The above notwithstanding, Kyoto also concerns itself with things modern. It is the home of world-reknowned manufacturers, like Nintendo and Kyocera. It is also considered one of the top up-and-coming cyber-sites in the world, according to Wired magazine. The modern arts scene is vibrant, and, as far as music is concerned, many people are referring to it as "the new Bristol." Experience this rennaissance city for yourself and see if you don't agree.
If you are like most visitors, you will probably plan to visit Kyoto during cherry-blossom season in April, or at the end of November to see the spectacular colours of the autumn leaves. But it really doesn't matter much which season you come to visit. The rainy season in June is considered the best time to view the mosses at Saihoji Temple. The stepped approaches to Kiyomizu Temple are also thought to look best in the rain. The end of July and August can get pretty muggy. You will be rewarded, however, with sparse crowds at the more famous tourist spots. The beer gardens are also open at this time, as are the decks outside the restaurants overlooking the Kamo River, which cuts through the very heart of town. And in the cold winter months of January and February, you will be able to attend the Yoshida Jinja Setsubun Festival and see the camellias in bloom at Honen-in and other gardens around the city.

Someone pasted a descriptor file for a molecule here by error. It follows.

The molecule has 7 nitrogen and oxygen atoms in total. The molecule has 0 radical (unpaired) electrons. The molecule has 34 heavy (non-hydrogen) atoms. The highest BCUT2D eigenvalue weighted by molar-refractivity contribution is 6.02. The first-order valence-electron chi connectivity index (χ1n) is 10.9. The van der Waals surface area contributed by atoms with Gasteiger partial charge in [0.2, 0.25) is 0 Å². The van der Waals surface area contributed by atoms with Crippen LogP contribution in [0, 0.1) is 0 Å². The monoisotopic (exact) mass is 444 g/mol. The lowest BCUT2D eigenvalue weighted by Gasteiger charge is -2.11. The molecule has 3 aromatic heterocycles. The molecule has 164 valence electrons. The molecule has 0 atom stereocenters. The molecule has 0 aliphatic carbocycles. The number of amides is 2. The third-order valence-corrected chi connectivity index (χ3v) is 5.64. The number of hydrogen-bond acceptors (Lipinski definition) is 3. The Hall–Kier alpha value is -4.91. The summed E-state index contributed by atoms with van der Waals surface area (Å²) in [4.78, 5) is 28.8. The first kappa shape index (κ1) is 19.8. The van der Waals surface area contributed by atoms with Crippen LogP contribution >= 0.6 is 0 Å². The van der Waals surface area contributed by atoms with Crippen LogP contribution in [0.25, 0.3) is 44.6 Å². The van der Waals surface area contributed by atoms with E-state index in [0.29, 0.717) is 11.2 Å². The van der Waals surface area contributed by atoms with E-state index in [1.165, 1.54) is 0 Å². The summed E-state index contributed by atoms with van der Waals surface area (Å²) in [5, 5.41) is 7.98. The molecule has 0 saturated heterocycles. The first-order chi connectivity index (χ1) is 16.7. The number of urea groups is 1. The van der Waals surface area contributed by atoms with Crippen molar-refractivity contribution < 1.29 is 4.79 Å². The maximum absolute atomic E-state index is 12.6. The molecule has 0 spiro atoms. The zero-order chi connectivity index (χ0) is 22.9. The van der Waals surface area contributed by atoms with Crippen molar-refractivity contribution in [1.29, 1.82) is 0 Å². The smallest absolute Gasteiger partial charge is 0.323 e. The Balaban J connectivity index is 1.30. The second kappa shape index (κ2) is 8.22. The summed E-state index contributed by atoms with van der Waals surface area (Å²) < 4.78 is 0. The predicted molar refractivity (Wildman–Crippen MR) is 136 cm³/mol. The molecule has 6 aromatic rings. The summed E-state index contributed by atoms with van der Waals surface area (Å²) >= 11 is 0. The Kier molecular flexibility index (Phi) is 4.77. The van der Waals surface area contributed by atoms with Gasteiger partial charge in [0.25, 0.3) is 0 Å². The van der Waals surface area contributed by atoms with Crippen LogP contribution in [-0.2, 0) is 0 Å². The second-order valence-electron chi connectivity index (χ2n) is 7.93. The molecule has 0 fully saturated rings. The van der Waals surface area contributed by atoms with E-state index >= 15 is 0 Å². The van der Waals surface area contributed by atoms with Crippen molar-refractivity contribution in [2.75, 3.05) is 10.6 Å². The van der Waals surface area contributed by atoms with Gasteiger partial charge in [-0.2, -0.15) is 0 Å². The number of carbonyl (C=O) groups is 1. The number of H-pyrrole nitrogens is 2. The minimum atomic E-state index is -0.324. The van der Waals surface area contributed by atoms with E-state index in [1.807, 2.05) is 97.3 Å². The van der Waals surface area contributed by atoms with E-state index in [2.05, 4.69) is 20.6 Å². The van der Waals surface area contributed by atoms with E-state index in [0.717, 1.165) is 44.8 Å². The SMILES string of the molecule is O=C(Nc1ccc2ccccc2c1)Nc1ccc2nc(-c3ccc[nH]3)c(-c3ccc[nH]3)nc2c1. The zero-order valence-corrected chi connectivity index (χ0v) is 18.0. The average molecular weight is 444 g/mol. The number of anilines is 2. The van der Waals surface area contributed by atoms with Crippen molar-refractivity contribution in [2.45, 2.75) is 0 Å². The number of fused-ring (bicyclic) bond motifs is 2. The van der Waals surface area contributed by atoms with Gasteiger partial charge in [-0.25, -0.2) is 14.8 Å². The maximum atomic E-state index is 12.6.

History of KyotoThe city of Kyoto has well over a thousand years of history as a commercial, religious and artistic urban center. As a thriving metropolis developed over centuries, Kyoto has acquired a rich cultural heritage derived from its citizenry of enterprising artisans, entertainers, merchants, and shopkeepers, just as much as from the city's more famous Emperors, warriors, poets and priests. Much of Japan's culture has its beginnings in the city's economic and aesthetic initiatives and achievements over the ages. Kyoto has, over time, inspired both great beauty and spirituality as well as crude violence and destruction.
Founded in 794, after the capital first moved from Nara and then to Nagaoka, Kyoto's river basin location, surrounded on all but its southern side by forested mountains, was deemed both propitious and strategic. A grand capital, Heian-kyo (capital of peace and tranquility), was constructed on a rectilinear grid-iron pattern modelled on the Chinese capital, Xian. This early attempt at urban planning can still be seen in the street patterns to this day. However, little still remains from the glorious Heian period (794-1185), when Japanese culture first began to flower after its previous seeding from China and Korea. The sites of Shimogamo and Kamigamo shrines as well as Koryuji actually pre-date the founding of the capital but Byodoin in Uji, dating from 1053, and Shimo Daigo are two of the few structures in the city to survive from the Heian period unscathed by Kyoto's twin curses--fire and war.
The Heian era in Kyoto is associated with aristocratic and courtly elegance, art and poetry, literature and religious learning. Murasaki Shikibu's The Tale of Genji, the world's first novel and The Pillow Book of Sei Shonagun are enduring literary masterpieces of the period. Nison-in still commemorates the Heian literary heritage in its annual festival. The Tendai and Shingon sects of early Buddhism have their roots here, too. Tendai has its headquarters at Enryakuji on Mount Hiei whereas Toji Temple is an important Shingon establishment. Heian Shrine is a reduced replica of the original Imperial Palace, and Kyoto National Museum holds many artworks and sculpture from the period.